The truck driving industry plays an important role in the economy. Truck drivers deliver raw materials to different manufacturing industries. These companies then produce and export finished products to various distributors through truckers. It’s a continuous cycle that ensures businesses, and the economy at large stay afloat. Truck drivers are basically the middlemen between companies, retailers, and customers.
If you’re looking for a new job, a job in the truck driving industry is worth considering. This industry has been moving the economy and shows no signs of slowing down any time soon. There are several reasons why people decide to pursue this profession. For some, it’s a tangible skill that puts them in demand and in control of their career. For others, it’s a chance to get out of the office and enjoy the outdoors. Others find it an easy way to get out of unemployment/underemployment considering no college degree is required.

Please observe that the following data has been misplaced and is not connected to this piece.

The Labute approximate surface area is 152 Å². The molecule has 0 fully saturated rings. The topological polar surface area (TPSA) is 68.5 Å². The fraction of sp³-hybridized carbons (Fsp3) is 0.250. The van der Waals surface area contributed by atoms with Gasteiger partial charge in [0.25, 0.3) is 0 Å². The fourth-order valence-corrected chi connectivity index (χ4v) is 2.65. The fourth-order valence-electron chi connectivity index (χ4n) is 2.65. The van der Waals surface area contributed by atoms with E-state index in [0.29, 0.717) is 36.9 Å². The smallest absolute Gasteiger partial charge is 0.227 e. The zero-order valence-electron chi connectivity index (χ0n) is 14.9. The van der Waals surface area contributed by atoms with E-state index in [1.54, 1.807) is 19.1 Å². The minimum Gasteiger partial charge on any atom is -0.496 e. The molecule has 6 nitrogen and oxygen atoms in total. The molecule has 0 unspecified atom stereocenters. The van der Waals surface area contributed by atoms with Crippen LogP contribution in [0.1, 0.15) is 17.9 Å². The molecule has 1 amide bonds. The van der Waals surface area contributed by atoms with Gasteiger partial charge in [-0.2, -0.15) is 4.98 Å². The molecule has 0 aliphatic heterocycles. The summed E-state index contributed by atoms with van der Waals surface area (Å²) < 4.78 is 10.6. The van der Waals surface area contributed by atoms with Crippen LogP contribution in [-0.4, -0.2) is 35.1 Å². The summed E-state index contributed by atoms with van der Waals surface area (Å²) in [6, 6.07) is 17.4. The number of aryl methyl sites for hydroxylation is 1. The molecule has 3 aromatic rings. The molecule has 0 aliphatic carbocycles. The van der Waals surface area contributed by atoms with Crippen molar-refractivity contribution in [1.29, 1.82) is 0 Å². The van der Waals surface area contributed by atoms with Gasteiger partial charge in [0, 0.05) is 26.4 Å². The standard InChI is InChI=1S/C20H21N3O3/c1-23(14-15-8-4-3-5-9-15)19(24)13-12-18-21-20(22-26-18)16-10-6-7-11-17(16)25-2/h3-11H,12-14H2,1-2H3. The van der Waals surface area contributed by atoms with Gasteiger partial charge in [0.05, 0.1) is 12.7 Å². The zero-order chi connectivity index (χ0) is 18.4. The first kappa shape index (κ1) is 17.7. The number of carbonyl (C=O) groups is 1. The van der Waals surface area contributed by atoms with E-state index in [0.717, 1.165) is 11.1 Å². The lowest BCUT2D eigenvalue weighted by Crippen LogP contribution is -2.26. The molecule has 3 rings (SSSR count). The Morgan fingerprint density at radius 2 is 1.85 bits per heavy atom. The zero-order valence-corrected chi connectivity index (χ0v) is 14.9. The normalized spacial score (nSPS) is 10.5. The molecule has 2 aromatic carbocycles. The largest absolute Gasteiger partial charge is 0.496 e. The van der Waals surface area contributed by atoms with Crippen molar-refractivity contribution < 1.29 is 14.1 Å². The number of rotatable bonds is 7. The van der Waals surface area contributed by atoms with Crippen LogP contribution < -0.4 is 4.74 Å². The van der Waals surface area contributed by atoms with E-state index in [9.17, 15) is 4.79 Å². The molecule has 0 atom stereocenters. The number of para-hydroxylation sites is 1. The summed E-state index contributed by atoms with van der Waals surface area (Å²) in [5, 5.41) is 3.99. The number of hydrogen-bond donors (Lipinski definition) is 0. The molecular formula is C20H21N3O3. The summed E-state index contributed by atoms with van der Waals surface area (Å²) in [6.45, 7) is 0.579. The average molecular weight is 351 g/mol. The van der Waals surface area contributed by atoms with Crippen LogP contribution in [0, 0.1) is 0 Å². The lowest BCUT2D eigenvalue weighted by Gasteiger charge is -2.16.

Whatever your reason, you must weigh the pros and cons before making a decision. When choosing a job, ensure it provides not just income but also satisfaction and growth opportunities that you wouldn’t find elsewhere with your qualifications. Well, truck driving provides just that and much more.
Here’s a look at the advantages and disadvantages of working in this industry so you can make an informed decision:
10 Pros of Being a Truck Driver
1 Great pay
A new driver in the trucking industry earns an average of $35,000 a year, which is a very good paycheck for a blue-collar job. This figure only increases as you gain more experience. Your salary will also depend on the route you drive, the load you haul, and the length of travel. Generally, long-haul drivers get paid more. Companies also give sign-up bonuses, as well as bonuses for distance traveled, certain loads carried, great safety records, and longevity.
2 Easy to qualify
Many people don’t have the desire or finances to go to college. Luckily, the trucking industry is open to everyone –locals and expats alike. No college education or prior experience is needed. All you’ll need is to have a CDL license, which takes less than 3 months. Expats will, however, need to provide proof of citizenship or lawful permanent residency to get this license. So, in just 10 weeks or so, you’ll be trained, licensed and on your way to a stable job with great pay.